## Thursday, November 29, 2007

### Comparing sampling models by Bayes factors

In the last posting, I illustrated fitting a t(4) sampling model to some baseball data where I suspected there was an outlier. To compare this model to other sampling models, we can use Bayes factors.

Here is a t sampling model with a convenient choice of prior.

1.$y_1, ..., y_n$is a random sample from $t(\mu, \sigma, df)$
2. $\mu$ and $\log \sigma$ are independent, with $\mu$ distributed $N(M_0, S_0)$ and $\log \sigma$ distributed $N(M_1, S_1)$

I define a R function tsampling.R that computes the logarithm of the posterior. Note that I am careful to include all of the normalizing constants, since I am primarily interested in computing the marginal density of $y$.

tsampling=function(theta,datapar)
{
mu=theta[1]; logsigma=theta[2]; sigma=exp(logsigma)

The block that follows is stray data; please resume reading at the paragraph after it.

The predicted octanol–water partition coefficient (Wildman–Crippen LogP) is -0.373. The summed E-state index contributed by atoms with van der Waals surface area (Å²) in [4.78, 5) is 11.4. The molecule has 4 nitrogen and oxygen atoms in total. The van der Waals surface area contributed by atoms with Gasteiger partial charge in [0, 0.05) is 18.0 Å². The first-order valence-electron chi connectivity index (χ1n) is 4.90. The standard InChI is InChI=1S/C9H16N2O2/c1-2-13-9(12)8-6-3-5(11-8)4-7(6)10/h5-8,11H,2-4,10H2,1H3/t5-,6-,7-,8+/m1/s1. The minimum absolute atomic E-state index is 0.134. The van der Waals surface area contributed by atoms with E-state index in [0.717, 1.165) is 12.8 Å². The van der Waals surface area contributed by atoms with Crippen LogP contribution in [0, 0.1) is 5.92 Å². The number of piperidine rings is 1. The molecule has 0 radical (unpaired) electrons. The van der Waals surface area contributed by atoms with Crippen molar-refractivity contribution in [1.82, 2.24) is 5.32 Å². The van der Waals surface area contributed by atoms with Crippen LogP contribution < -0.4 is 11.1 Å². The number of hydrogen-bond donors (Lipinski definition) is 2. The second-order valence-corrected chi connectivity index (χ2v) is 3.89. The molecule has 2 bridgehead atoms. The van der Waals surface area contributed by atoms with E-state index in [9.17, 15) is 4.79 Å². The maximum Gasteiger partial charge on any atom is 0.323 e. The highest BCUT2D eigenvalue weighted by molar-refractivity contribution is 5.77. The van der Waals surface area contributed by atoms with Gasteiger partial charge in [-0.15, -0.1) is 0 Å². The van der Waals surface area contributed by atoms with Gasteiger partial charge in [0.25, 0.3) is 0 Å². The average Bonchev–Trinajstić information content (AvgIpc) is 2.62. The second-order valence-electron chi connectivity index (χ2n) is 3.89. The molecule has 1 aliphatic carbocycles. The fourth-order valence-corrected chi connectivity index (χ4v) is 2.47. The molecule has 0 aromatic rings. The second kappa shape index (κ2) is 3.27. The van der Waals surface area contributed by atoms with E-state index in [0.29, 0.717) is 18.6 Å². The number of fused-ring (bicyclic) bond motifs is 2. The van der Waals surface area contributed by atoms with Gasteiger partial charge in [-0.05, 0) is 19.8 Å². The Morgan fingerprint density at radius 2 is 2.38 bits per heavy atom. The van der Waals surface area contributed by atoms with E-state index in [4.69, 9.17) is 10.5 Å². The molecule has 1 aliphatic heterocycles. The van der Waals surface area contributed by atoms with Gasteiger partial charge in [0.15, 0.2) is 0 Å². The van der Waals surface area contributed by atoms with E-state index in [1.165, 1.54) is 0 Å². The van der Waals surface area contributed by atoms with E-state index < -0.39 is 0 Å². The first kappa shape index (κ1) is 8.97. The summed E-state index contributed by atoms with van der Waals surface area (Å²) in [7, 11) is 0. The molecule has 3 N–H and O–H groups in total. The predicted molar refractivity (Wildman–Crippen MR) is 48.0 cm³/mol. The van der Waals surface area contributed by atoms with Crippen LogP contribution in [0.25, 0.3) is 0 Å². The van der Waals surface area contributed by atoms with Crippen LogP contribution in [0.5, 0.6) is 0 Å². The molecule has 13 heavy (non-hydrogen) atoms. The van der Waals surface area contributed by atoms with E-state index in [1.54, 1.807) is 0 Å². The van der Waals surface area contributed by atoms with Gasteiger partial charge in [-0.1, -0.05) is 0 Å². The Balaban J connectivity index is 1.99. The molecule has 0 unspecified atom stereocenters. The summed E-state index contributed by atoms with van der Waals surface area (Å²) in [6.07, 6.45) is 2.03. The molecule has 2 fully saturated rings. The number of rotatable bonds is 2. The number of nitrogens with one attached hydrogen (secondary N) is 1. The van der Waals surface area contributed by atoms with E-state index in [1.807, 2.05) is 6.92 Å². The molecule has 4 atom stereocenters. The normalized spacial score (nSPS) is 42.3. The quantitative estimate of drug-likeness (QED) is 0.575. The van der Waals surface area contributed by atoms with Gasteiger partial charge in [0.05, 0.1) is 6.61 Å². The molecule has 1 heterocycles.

y=datapar\$y; df=datapar\$df
mu.mean=datapar\$mu.mean; mu.sd=datapar\$mu.sd
lsigma.mean=datapar\$lsigma.mean; lsigma.sd=datapar\$lsigma.sd

loglike=sum(dt((y-mu)/sigma,df,log=TRUE)-log(sigma))
logprior=dnorm(mu,mu.mean,mu.sd,log=TRUE)+
dnorm(logsigma,lsigma.mean,lsigma.sd,log=TRUE)

return(loglike+logprior)
}

We use this function together with the function laplace to compute the log marginal density for two models.

Model 1 -- t(4) sampling, $\mu$ is normal(90, 20), $\log \sigma$ is normal(1, 1).

Model 2 -- t(30) sampling, $\mu$ is normal(90, 20), $\log \sigma$ is normal(1, 1).

Note that I'm using the same prior for both models -- the only difference is the choice of degrees of freedom in the sampling density.

dataprior1=list(y=y, df=4, mu.mean=90, mu.sd=20,
lsigma.mean=1, lsigma.sd=1)
log.m1=laplace(tsampling,c(80, 3), dataprior1)\$int

dataprior2=list(y=y, df=30, mu.mean=90, mu.sd=20,
lsigma.mean=1, lsigma.sd=1)
log.m2=laplace(tsampling,c(80, 3), dataprior2)\$int

BF.12=exp(log.m1-log.m2)
BF.12
[1] 14.8463

We see that there is substantial support for the t(4) model over the "close to normal" t(30) model.